Posts Tagged ‘board games’
July 27, 2016 | by Dylan Hicks
Every month, the Daily features a puzzle by Dylan Hicks. The first list of correct answers wins a year’s subscription to The Paris Review. (In the event that no one can get every answer, the list with the most correct responses will win.) Send an e-mail with your answers to email@example.com. The deadline is Monday, August 1, when we’ll post the answers. Good luck!
The answers to this month’s puzzle are surnames composed, either plainly or fancifully, of two words. Lots of people, of course, such as the installation artist Jessica Stockholder and the bandleader Benny Goodman, have phrasal surnames, but we’ve generally avoided names that are themselves compound words or common pairings. Several of the answers, then, form sensible if unusual phrases; others are of the word-salad type. The answers are simply the surnames, though each is attached to a notable figure, including two fictional characters. The clues consist of a parenthetical, usually just naming the field in which the person became most famous, followed by a two-word phrase roughly synonymous with the phrasal surname. (One clue uses an established hyphenated compound word, but that seems in keeping with the two-word rule.) So, if we had used one of the above rejects, the clue might go as follows:
(Clarinetist) Decent fellow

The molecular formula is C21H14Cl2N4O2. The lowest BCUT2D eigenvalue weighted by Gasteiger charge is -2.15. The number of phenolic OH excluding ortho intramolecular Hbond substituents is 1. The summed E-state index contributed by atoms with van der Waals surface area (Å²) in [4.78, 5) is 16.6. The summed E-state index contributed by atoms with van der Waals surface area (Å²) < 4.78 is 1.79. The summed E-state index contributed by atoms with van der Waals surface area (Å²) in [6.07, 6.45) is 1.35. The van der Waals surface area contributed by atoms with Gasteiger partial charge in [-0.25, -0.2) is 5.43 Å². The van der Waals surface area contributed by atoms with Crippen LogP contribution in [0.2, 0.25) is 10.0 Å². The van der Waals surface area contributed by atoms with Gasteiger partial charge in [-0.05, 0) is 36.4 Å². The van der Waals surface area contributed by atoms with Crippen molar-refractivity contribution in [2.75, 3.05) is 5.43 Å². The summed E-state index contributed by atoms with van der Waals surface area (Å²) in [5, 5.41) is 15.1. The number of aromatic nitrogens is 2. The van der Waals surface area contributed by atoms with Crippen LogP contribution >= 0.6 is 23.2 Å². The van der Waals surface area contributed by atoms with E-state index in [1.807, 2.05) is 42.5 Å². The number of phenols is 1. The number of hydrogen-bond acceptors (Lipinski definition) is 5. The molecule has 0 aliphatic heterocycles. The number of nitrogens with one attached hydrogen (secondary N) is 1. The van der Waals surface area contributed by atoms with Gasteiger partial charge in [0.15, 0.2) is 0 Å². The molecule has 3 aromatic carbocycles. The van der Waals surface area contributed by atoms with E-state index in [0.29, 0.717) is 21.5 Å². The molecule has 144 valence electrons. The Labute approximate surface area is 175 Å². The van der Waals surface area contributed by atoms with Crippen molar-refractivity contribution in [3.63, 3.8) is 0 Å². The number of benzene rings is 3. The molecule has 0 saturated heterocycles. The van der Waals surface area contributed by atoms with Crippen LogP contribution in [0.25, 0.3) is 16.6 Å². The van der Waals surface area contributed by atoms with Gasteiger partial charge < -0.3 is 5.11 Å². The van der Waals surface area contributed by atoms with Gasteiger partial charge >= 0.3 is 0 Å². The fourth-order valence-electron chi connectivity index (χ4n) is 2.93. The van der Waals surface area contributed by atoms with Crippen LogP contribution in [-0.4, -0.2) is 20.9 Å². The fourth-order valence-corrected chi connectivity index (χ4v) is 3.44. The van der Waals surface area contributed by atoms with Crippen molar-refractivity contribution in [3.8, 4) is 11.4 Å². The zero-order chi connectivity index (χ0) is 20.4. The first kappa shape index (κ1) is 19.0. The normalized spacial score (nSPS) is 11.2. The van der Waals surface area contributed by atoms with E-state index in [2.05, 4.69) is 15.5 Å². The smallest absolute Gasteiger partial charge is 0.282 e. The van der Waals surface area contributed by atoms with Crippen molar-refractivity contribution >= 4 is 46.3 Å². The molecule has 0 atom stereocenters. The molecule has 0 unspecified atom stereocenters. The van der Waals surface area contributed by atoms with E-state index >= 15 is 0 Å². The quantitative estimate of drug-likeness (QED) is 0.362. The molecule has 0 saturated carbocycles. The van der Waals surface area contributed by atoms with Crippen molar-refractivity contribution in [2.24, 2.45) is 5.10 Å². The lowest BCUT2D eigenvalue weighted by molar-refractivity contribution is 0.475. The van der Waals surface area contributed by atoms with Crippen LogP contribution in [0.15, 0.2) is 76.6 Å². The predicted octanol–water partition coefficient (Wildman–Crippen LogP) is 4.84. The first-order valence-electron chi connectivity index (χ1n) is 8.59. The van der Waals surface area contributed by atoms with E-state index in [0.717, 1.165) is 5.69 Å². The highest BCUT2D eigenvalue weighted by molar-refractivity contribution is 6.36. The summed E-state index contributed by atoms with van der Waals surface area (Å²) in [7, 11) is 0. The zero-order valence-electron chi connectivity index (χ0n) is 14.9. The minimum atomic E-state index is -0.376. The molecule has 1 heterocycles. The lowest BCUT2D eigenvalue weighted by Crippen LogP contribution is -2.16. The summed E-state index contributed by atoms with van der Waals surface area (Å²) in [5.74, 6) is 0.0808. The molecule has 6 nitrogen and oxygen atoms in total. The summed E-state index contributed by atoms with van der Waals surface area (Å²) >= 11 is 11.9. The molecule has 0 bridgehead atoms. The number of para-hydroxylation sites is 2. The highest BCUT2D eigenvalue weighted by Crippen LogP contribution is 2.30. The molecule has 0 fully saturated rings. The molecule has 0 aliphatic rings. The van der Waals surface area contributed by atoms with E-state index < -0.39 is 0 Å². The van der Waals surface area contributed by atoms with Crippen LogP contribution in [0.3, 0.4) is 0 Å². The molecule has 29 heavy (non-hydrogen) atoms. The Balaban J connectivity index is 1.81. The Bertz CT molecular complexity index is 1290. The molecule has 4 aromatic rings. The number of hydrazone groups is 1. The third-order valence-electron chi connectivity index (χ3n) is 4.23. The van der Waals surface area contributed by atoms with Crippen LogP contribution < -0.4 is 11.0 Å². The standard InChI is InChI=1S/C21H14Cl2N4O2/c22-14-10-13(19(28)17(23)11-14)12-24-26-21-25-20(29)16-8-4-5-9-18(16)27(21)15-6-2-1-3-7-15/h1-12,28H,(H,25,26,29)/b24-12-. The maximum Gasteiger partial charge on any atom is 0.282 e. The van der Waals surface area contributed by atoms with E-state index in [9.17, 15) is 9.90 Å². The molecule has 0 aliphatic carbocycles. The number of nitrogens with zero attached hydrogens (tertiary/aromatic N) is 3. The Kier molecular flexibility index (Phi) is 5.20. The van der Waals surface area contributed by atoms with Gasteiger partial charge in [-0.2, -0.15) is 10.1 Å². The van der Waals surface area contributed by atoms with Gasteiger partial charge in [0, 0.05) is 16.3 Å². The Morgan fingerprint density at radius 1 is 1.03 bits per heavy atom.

The answer would be “Goodman.” If you want to throw in a first name, feel free, but you won’t get extra points. Read More »
September 24, 2014 | by Christopher Urban
War game as money pit.
When you’re growing up, having a brother close to you in age means you’re never alone. There’s someone to share your clothes and chores, your blame and punishment, and, as was my case, your bedroom—my brother and I were together even in a state of sleepy unconsciousness. The second of my two oldest brothers predates me by a mere ten and a half months. When we were young everyone thought we were twins; even we secretly thought so for a while. A major, if less apparent, perk of our bond was that we could partake of enthusiasms we wouldn’t have wanted others to know about—not our friends, nor the girls we had crushes on, nor anyone, really.
The summer before high school we stumbled on something unbelievably uncool. If we hadn’t had each other for company, I like to think we wouldn’t have given the endeavor a second thought. We had our reputations to uphold, after all. His was being cool—he was a drummer in a punk band whose members, including a female bass player he would later start dating, were much older than he was. My brother drank a can of Mountain Dew every morning for breakfast and wanted everyone to know about it. I had considerably less to lose: I awkwardly straddled the world of jocks and skateboarders, with mixed results. But since my brother and I had each other, we found no reason to limit our interests, however obscure, unpopular, or geeky they may have appeared, and however much they might have jeopardized us in the eyes of our peers.
The pursuit I speak of is Warhammer 40,000, a dystopian, futuristic tabletop war game set in the forty-first millennium, a combination of Risk and Dungeons & Dragons with a sci-fi twist. Read More »
January 14, 2013 | by Sadie Stein
In honor of the two hundredth anniversary of Pride and Prejudice, one might do many things: reread the classic 1813 comedy of manners, watch one of the many adaptations, engage in a little country dancing. May we suggest a genteel round of Pride and Prejudice: The Board Game? Play Darcy or Elizabeth, deal with misunderstandings and cads, travel from Longbourne to Pemberley. The goal, of course, is to end with a wedding.